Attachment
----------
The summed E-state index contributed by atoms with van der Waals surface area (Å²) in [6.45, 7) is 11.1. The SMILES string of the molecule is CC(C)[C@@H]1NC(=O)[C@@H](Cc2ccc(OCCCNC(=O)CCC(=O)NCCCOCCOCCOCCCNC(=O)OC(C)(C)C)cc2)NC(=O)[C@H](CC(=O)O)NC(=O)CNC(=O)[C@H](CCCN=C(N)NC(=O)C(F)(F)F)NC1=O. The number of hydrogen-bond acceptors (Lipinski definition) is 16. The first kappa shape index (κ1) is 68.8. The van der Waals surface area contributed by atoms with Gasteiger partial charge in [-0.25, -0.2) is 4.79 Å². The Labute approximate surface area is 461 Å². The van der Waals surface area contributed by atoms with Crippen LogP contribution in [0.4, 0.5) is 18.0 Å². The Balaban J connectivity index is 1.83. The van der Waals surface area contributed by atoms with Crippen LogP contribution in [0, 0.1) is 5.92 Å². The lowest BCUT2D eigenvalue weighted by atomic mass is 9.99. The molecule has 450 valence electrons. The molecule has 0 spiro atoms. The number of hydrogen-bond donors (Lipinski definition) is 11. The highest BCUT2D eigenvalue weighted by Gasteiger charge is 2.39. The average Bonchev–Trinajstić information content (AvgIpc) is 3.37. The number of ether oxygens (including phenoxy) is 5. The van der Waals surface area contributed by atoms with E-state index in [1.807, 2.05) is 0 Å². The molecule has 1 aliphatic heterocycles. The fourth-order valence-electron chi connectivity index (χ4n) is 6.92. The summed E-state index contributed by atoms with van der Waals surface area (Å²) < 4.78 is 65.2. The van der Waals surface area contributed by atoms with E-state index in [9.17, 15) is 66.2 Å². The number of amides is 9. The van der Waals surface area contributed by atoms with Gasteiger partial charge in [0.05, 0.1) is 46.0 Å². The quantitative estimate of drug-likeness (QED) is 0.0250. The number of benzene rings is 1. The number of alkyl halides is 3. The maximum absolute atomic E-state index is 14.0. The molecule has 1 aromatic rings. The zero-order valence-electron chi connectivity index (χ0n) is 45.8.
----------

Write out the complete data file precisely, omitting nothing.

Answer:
The summed E-state index contributed by atoms with van der Waals surface area (Å²) in [6.45, 7) is 11.1. The SMILES string of the molecule is CC(C)[C@@H]1NC(=O)[C@@H](Cc2ccc(OCCCNC(=O)CCC(=O)NCCCOCCOCCOCCCNC(=O)OC(C)(C)C)cc2)NC(=O)[C@H](CC(=O)O)NC(=O)CNC(=O)[C@H](CCCN=C(N)NC(=O)C(F)(F)F)NC1=O. The number of hydrogen-bond acceptors (Lipinski definition) is 16. The first kappa shape index (κ1) is 68.8. The van der Waals surface area contributed by atoms with Gasteiger partial charge in [-0.25, -0.2) is 4.79 Å². The Labute approximate surface area is 461 Å². The van der Waals surface area contributed by atoms with Crippen LogP contribution in [0.4, 0.5) is 18.0 Å². The Balaban J connectivity index is 1.83. The van der Waals surface area contributed by atoms with Crippen LogP contribution in [0, 0.1) is 5.92 Å². The lowest BCUT2D eigenvalue weighted by atomic mass is 9.99. The molecule has 450 valence electrons. The molecule has 0 spiro atoms. The number of hydrogen-bond donors (Lipinski definition) is 11. The highest BCUT2D eigenvalue weighted by Gasteiger charge is 2.39. The average Bonchev–Trinajstić information content (AvgIpc) is 3.37. The number of ether oxygens (including phenoxy) is 5. The van der Waals surface area contributed by atoms with E-state index in [1.807, 2.05) is 0 Å². The molecule has 1 aliphatic heterocycles. The fourth-order valence-electron chi connectivity index (χ4n) is 6.92. The summed E-state index contributed by atoms with van der Waals surface area (Å²) < 4.78 is 65.2. The van der Waals surface area contributed by atoms with E-state index in [9.17, 15) is 66.2 Å². The number of amides is 9. The van der Waals surface area contributed by atoms with Gasteiger partial charge in [0.05, 0.1) is 46.0 Å². The quantitative estimate of drug-likeness (QED) is 0.0250. The number of benzene rings is 1. The number of alkyl halides is 3. The maximum absolute atomic E-state index is 14.0. The molecule has 1 aromatic rings. The zero-order valence-electron chi connectivity index (χ0n) is 45.8.